Wednesday, August 19, 2015


As a parent we don't want our children to be in any pain, suffer or face any problem.  No matter the situation, it is our natural inclination to jump right in and try to find a resolution.  In nine out of ten times the solution is easy.  A bandaid for a cut, a tissue for tears, antibiotics for a cold, a hug and a kiss, or a gentle pat and the words "you're ok".  Then there are those times that aren't that simple.  When you have a toddler that you can't understand and you have to perform what feels like a triathlon combined with a doctoral program just to figure out the best way to console him/her.   You have tried the bandaids, the hug, the kiss, but nothing seems to be working so you offer a sippy cup and randomly they have no idea why you look so frazzled because all is right in their little world.  

With every decision we make we are doing it with our specific child in mind.  How can we make his or her life better, more productive, just plain easier?!  Sometimes our choices are exactly what 99% of other moms and dads would do.  Sometimes our decisions come with outsider opinions or bias.  Sometimes we just don't simply care what others have to say because we know what is best for our child.  

A lot of factors can influence our decisions.  We may feel judged, think we are judged, or be fearful of the judgement that may come along with our choices.  We may let that fear determine our course of action.  We may be nervous of the outcome, we may be scared, we may  simply be unsure of ourselves, and full of doubt.  So what then do we do?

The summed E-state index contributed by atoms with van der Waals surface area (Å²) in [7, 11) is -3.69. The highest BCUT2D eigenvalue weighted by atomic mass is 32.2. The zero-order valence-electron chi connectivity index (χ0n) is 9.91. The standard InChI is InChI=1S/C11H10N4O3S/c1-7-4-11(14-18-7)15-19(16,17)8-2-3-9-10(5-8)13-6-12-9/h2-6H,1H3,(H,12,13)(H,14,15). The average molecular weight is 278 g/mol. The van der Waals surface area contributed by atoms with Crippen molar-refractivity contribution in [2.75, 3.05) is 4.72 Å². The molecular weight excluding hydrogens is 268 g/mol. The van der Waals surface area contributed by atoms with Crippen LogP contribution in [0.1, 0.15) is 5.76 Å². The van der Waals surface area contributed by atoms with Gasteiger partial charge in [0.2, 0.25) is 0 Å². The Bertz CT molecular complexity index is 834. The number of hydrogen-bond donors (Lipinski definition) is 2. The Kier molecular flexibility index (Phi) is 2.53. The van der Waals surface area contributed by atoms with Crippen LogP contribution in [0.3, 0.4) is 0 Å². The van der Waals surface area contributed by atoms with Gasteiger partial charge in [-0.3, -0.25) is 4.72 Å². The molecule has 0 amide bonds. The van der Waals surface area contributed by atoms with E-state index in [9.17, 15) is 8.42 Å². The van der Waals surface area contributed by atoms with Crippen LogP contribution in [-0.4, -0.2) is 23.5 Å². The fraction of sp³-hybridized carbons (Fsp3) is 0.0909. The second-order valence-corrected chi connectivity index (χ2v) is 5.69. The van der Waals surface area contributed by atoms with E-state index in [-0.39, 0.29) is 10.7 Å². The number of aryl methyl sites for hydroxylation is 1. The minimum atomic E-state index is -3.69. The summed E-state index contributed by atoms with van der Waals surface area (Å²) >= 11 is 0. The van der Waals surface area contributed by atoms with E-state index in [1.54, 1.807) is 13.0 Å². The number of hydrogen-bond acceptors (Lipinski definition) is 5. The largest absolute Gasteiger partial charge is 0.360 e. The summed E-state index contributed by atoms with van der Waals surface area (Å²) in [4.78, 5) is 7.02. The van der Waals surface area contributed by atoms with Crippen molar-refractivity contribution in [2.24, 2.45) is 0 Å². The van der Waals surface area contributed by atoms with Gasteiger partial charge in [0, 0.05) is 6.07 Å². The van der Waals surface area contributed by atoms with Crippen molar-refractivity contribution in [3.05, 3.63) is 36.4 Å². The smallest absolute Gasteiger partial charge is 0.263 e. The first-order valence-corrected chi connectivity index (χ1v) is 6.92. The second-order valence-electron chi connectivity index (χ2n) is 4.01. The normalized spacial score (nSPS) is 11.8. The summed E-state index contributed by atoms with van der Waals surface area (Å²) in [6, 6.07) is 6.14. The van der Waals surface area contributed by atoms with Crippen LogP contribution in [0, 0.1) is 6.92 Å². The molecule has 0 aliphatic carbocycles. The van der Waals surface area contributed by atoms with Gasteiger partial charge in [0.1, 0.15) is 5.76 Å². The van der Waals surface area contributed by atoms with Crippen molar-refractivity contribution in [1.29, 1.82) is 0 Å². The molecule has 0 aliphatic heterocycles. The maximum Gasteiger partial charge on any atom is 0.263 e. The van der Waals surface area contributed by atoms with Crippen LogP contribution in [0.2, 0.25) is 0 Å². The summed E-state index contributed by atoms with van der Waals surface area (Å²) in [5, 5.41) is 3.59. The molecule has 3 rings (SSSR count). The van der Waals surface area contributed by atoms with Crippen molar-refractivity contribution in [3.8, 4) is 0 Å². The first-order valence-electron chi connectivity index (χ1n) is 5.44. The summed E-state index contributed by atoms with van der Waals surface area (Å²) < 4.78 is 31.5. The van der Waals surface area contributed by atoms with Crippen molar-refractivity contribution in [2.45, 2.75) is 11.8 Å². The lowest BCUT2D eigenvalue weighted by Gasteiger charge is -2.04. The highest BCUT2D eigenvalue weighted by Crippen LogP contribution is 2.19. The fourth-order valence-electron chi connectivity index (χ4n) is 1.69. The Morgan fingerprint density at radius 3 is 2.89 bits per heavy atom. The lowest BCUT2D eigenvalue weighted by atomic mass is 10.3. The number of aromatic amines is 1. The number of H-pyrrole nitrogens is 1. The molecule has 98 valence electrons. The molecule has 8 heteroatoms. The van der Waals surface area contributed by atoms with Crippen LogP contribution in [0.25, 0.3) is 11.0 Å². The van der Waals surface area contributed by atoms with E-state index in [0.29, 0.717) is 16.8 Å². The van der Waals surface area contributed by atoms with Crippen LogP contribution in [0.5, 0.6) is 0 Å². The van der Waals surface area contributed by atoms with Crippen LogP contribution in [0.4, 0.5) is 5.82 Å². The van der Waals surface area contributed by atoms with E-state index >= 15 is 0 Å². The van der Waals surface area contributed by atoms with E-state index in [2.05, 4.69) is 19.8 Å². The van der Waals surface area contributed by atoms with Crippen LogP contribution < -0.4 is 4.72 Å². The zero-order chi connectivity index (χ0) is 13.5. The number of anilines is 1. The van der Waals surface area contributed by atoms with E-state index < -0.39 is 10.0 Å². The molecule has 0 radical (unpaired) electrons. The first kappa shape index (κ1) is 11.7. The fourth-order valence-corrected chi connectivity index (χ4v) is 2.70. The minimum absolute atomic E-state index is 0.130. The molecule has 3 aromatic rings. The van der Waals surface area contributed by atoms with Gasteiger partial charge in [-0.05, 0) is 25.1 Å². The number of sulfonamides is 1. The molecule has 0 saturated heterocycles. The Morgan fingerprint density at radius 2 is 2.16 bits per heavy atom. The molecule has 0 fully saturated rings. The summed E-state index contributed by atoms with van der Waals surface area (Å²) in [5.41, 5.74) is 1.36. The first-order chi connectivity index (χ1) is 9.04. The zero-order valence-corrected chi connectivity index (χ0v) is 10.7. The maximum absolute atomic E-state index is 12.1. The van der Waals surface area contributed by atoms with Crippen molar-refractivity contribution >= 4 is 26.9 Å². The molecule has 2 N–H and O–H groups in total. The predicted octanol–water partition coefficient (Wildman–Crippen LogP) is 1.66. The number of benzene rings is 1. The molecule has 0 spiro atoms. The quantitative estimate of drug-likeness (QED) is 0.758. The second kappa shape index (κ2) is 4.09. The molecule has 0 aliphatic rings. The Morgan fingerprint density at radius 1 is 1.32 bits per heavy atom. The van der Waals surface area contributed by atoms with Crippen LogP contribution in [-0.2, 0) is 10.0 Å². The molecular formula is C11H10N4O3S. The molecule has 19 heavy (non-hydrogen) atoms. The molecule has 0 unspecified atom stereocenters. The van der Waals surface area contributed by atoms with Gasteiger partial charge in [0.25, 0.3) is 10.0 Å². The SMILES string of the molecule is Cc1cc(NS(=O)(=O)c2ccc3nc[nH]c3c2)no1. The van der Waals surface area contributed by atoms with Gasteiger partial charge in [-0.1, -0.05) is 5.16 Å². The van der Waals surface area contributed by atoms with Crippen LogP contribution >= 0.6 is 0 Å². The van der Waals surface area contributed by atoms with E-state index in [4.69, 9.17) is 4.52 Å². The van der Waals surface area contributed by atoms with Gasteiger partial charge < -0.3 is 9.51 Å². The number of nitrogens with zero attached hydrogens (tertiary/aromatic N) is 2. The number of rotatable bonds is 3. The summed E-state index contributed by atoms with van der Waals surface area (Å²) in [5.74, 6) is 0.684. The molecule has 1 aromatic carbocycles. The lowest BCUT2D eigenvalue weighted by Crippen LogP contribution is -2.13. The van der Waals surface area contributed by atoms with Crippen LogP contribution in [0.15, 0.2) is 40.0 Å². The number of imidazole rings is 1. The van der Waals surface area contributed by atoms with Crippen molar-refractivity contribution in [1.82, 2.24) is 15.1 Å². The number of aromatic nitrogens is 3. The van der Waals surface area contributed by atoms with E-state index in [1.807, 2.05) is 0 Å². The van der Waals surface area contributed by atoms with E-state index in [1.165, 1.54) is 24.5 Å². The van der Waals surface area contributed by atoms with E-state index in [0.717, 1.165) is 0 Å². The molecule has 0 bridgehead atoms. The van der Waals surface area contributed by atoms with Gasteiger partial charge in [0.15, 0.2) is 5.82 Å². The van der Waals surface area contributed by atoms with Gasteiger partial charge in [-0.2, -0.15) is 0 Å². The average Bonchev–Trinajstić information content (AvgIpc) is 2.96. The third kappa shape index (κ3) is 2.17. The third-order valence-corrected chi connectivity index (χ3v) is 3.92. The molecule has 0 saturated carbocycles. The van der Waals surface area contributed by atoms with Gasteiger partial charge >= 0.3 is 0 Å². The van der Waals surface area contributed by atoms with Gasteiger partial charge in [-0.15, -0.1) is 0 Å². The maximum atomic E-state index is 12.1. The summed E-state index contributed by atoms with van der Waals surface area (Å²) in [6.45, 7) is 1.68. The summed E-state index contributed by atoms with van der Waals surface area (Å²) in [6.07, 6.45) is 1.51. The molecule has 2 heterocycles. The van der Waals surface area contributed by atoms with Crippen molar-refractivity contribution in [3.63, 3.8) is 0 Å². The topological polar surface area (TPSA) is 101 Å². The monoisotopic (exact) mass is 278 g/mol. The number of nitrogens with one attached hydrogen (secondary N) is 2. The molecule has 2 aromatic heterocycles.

Growing up my mother would always say, "you make the best decision based on the facts you have at the time" (I may have mentioned this in a previous post).  I like to refer to this quote on a daily basis when it comes to our decisions for Sonzee's medical care.  However, lately I have found myself at a crossroads.  

We all know the controversy behind medical marijuana and its impact on seizure control.  If you know Sam you know if we never had a Sonzee with a mutated CDKL5 gene we would never be entertaining the use of marijuana.  If you have talked to Sam recently he will be the one to tell you he went to Harvest of Tempe and we have Charlottes Web oil (from the documentary) sitting in our fridge.  He will be the one to tell you it is actually me who has not given the green light.  Why you may ask?

1. It would mean adding a third drug to her daily routine
2. It would mean we would have 8 medication alarms throughout a 24 hour time period
3. It would mean she might have seizure control, but it's not a guarantee.
4. It would mean we have now used our last gun in the arsenal (without using other pharmaceutical medications).

While our neurologist is extremely excited, I am petrified.  What will people think of us as parents? Why do I care? What if we use it and it doesn't work? What if it does? To quote one of the most famous antagonists of Disney, "life's full of tough choices, isn't it?!"

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